seeking to stop, dare I say it, the Americanisation of these lots."
Skyrocketing property prices - rising between 25 and 35% a year - are
sending rates skywards. Locals were facing "a lot of stress and a lot of
pain just to stay where they should rightfully be." For many people,
especially older ones, "their souls belong in the property they live in."


In the north, alabaster beaches and
lonely headlands have become trophy properties for millionaires. In the
south, it is the heartstoppingly beautiful high country farms, with their
rolling tussocks and snowy backdrops that attract buyers half a world
away. Fully 10% of these high country farms are now in foreign hands,
according to research by the Royal Forest and Bird Protection Society and
the Campaign Against Foreign Control of Aotearoa.

But the behaviour of some of the new
wave of owners has led to calls by forest and bird for a moratorium on
any new sales of high country land to foreigners. Those complaints centre
around degradation of the environment, more intensive development of
land, and a culture which in some cases has shut out trampers and hunters
from private land. "It's such iconic landscape. We let it go for a while
to see . . . given that lessees do have some property rights. But it's
just going abysmally wrong," says Forest and Bird regional field officer
Eugenie Sage. For some North American owners, tussock-covered hills can
seem barren and empty. Douglas fir plantations are planted to remind them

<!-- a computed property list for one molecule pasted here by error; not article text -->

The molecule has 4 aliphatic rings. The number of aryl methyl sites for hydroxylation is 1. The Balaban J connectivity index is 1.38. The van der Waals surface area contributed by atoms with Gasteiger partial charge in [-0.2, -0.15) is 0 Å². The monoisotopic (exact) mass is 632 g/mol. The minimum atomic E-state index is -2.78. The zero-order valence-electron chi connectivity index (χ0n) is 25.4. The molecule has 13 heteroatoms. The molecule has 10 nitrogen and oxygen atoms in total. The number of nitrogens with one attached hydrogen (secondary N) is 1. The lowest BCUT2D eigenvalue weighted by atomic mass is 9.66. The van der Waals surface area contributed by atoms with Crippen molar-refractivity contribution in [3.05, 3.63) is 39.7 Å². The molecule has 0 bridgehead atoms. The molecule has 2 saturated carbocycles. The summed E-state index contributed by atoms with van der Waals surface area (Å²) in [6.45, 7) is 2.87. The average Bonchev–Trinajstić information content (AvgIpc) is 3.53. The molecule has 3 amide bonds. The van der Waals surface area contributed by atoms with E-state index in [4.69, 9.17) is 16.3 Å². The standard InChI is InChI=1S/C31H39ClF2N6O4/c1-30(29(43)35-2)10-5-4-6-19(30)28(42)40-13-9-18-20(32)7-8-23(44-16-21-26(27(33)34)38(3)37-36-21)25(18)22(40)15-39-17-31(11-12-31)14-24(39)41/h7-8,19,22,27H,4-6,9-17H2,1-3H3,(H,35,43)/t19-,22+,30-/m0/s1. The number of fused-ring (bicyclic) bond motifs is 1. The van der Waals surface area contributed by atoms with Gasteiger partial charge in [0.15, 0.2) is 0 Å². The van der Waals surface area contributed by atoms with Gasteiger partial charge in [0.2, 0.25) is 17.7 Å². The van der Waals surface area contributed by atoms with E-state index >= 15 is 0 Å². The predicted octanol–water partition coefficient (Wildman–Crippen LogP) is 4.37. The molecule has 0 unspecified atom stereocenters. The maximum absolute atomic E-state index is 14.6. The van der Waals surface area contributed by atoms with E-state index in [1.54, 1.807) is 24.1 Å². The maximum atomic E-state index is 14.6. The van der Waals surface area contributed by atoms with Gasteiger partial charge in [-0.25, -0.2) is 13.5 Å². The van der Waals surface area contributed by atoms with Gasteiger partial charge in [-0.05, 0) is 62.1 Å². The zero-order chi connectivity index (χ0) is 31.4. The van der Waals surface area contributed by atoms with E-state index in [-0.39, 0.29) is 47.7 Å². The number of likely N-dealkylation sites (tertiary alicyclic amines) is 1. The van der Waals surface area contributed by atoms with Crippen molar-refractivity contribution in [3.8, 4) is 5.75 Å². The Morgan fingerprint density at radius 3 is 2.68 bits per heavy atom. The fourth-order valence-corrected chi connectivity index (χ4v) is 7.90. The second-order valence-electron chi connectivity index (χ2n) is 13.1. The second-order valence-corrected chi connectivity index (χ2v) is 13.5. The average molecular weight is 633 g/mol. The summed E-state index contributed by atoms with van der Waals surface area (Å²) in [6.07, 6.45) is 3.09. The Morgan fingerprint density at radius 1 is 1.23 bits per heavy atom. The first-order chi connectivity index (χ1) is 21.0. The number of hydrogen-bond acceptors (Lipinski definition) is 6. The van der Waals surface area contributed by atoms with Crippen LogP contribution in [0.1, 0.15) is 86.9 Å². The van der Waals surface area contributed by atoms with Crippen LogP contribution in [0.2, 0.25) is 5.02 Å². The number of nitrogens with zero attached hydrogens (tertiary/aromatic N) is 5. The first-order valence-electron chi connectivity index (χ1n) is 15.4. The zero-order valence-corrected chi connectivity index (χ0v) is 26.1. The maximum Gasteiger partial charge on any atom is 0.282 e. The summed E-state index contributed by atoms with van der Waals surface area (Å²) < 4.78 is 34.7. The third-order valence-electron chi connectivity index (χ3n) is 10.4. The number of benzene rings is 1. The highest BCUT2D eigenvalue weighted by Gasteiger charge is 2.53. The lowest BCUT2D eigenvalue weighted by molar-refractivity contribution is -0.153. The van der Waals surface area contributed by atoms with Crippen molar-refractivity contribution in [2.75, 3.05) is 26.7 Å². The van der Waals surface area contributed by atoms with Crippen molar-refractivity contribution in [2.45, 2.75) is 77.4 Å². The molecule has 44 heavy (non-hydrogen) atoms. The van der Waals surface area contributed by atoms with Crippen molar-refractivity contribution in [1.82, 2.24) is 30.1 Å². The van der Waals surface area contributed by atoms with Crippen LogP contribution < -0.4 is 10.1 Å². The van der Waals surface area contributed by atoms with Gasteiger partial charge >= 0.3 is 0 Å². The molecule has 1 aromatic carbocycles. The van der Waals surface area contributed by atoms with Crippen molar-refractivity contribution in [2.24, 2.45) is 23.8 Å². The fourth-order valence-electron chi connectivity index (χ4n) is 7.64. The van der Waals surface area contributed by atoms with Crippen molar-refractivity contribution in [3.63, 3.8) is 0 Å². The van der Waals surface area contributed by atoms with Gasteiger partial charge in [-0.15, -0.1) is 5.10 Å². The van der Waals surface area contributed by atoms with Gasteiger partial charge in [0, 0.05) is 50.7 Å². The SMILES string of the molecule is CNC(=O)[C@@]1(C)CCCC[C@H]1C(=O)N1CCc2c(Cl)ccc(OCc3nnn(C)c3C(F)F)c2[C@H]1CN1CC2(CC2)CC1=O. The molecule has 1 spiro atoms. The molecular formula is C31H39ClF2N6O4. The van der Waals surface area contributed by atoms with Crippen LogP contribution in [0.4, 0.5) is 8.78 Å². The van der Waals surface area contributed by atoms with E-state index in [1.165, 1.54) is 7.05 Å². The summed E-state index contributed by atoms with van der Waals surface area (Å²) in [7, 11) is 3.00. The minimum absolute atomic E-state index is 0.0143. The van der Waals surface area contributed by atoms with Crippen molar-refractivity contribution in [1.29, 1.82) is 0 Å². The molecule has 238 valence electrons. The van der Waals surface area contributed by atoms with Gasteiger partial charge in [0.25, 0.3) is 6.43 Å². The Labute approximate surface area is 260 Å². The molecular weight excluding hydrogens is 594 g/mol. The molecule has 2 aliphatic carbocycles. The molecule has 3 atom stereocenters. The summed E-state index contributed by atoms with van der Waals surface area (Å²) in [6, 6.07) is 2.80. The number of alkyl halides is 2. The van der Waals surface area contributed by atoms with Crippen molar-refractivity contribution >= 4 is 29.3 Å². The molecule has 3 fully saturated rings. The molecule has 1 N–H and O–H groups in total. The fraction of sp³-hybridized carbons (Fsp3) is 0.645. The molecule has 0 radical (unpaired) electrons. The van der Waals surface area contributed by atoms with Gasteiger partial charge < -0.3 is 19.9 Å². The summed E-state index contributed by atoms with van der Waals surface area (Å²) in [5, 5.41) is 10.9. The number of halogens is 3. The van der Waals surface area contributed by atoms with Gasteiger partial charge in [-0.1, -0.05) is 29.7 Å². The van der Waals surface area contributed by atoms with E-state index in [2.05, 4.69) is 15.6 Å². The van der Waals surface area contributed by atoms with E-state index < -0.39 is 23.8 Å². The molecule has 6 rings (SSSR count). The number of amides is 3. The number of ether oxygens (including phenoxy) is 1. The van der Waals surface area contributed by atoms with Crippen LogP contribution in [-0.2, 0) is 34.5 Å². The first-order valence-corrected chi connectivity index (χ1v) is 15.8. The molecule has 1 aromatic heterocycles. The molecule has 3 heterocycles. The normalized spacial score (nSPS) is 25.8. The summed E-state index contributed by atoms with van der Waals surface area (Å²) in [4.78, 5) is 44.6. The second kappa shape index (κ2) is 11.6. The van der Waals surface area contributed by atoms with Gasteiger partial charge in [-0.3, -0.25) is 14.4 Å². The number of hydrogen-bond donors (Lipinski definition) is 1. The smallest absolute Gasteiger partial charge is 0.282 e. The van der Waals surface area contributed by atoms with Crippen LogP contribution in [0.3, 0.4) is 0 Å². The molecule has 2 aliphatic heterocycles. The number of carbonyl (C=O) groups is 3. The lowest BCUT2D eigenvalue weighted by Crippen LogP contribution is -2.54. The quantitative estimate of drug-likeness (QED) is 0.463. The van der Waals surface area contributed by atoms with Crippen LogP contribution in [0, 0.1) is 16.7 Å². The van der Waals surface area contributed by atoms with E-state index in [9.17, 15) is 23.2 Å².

of home. In other cases, the deeper pockets of the new owners mean farms
are developed more intensively, with wetlands drained, more fencing and
more cultivation of land. But these more intensive farming practices are
destroying tussock lands. And by helping push up land values, the new
owners are making it harder for New Zealanders to buy and run leases.
Higher debt loadings on the land, claims Forest and Bird, encourages New
Zealand owners to "push the land harder". At Coleridge Downs, close to
Lake Coleridge, kettlehole tarns, wetlands and tussock and shrublands had
been compromised by extensive forestry, cultivation and farm development.
All that is left of the old habitats are "exotic grasses and large
Douglas fir pine plantations".

Not all owners are creating problems.
Some had formed good working relationships with the Department of
Conservation, said Sage. Bryce Johnson, director of Fish and Game New
Zealand, says foreign owners sometimes misunderstand New Zealand's unique
laws relating to fisheries and wildlife. Here, the law says that "species
that are hunted and fished recreationally shall be a part of the commons
- they shall be available to the public". But in America and many parts
of Britain, farmers could sell hunting and fishing rights on their
streams and rivers.

Meanwhile Rural Affairs Minister Jim
Sutton has set up a working group headed by Mt Peel farmer John Acland to
try to sort out the problems of public access, arousing complaints by
farmers that their property rights may be eroded.